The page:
In the fifth part of our season review of 2014, we turn to the Espargaro brothers. Both Pol and Aleix had excellent seasons, impressing many with their speed. If you would like to read the four previous parts of our season review, they are here: Marc MarquezValentino RossiJorge LorenzoDani Pedrosa, and Andrea Dovizioso.

6th – 136 points – Pol Espargaro

Being a MotoGP rookie got a lot tougher after 2013. Marc Márquez raised the bar to an almost unattainable level by winning his second ever MotoGP race, the title in his debut season, and smash a metric cartload of records. Anyone entering the class after Márquez inevitably ends up standing in his shadow.

Which is a shame, as it means that Pol Espargaro’s rookie season has not received the acclaim it deserves. The 2013 Moto2 champion started off the season on the back foot, breaking his collarbone at the final test, just a couple of weeks before the first race at Qatar.

He crashed again during that opening race, but quickly found his feet. He came up just short of his first podium at Le Mans, nudged back to fourth place by Alvaro Bautista.

It would be his best result of the season, but the Monster Tech 3 Yamaha rider was to be consistently found in and around the top six. Espargaro would go on to bag a couple of fifth places and six sixth spots.






That is where he would end the year, sixth in the championship behind the factory Hondas and Yamahas, and the factory Ducati of Andrea Dovizioso. Ignoring the exception that is Marc Márquez, it was the best start to a season by a rookie since Ben Spies joined the premier class in 2010.

The Texan did secure two podiums that year, and fairly comprehensively outscored Pol Espargaro in comparison.

What the younger of the Espargaro brothers struggled with most was the radically different style needed to ride the Yamaha M1. Moving up from Moto2, he had to change his approach completely.

On a Moto2 bike, the harder you push, the more the bike moves, and the faster you go, giving you clear feedback on where the limit is. On a Yamaha YZR-M1, the harder you push, and the more the bike moves, the slower you go.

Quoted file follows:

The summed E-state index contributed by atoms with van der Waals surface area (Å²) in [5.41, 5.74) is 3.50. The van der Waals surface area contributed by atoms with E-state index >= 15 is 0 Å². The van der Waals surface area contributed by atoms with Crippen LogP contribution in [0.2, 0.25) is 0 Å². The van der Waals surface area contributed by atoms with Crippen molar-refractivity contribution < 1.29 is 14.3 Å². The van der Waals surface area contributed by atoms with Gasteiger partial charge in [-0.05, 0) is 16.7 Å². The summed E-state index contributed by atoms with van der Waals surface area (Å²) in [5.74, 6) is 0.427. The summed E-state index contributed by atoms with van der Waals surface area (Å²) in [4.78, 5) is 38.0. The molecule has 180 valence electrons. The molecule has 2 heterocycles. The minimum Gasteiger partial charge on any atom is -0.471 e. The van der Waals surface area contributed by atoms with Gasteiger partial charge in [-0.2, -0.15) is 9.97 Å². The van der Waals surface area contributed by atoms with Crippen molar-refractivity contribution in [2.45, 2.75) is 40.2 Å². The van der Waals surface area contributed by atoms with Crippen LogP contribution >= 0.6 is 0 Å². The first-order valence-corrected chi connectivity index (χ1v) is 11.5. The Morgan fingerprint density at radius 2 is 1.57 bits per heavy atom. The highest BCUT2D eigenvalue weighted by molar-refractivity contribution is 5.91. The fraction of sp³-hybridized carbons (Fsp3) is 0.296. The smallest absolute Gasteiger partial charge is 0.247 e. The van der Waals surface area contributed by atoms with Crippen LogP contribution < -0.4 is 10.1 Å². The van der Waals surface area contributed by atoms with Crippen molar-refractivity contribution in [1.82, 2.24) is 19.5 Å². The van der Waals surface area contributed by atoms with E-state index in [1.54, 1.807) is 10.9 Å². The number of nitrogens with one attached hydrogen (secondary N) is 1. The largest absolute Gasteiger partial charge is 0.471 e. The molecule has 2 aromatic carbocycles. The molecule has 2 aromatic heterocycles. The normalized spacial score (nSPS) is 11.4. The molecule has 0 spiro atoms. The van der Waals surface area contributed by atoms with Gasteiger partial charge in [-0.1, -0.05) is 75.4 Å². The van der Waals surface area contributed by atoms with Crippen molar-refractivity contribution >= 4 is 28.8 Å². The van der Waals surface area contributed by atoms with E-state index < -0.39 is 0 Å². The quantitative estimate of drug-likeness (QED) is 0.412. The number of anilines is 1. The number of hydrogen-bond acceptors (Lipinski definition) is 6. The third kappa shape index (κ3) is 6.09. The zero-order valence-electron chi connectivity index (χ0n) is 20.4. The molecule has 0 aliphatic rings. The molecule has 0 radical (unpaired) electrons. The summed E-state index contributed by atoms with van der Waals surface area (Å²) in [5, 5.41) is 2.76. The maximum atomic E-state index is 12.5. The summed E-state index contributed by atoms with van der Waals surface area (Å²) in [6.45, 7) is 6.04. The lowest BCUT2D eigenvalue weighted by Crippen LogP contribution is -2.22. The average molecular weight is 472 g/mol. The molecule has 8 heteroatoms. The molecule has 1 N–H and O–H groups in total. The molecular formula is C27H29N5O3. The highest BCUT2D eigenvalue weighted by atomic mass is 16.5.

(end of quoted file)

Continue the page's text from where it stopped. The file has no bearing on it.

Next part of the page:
The calmer you stay, the smoother you can be, the more relaxed you can ride, the faster you go. To ride a Moto2 fast, you need the attitude of a Viking beserker. To ride a Yamaha MotoGP bike fast, you need to be a Buddhist monk.






This, of course, poses a problem for Yamaha. Riders are no longer coming to MotoGP through the 250 class, where the key to going fast was to keep the wheels in line and exploit corner speed.

With limited electronics, Moto2 riders learn to use engine braking to slide the rear wheel and help slow the bike, and have to clamber all over the bike to limit wheelies on corner exit. The two classes require a completely different skill set.

Yamaha knows this, and is starting to experiment using the younger Espargaro brother as a test bed. At tracks like Le Mans and Motegi, where there is a lot of straight-line braking, Espargaro was allowed to slide the bike more, let it move around.

The data generated is likely to end up helping define the future course of the Yamaha M1, once the current generation of former 250 riders retires.

Yamaha believes that Pol Espargaro is the future, and is using the young Spaniard to shape the future of its bikes. The problem he faces is that despite being on a factory contract with Yamaha, neither Valentino Rossi nor Jorge Lorenzo look like leaving the factory team.

Espargaro will have to make another step in 2015, and start challenging for the podium regularly. Then, Yamaha will have to start looking at ways to make room for him in the factory team.






Photos: © 2014 Tony Goldsmith / TGF Photos – All Rights Reserved

This article was originally published on MotoMatters, and is republished here on Asphalt & Rubber with permission by the author.

  • Piglet2010

    What is the chance of Rossi riding for Yamaha in 2017 – pretty small?

    Yamaha can do for Pol what Ducati did for Iannone this year – provide a de facto factory bike to a satellite team for the next two seasons.

  • crshnbrn

    ^ or at least for 2016.

  • H.L.

    I do admire how hard he would push the limit, crash, show his emotions on his sleeve, dust himself off, get on the back of the scooter, get on his second bike and push even harder.

    Wasn’t a fan of his in Moto2 but I respect his rookie GP season to the fullest. I’m positive he will take the next step.

  • Good article. The photos, though, almost eclipsed the words. Great photos by Tony and great choices by Jensen. Outstanding.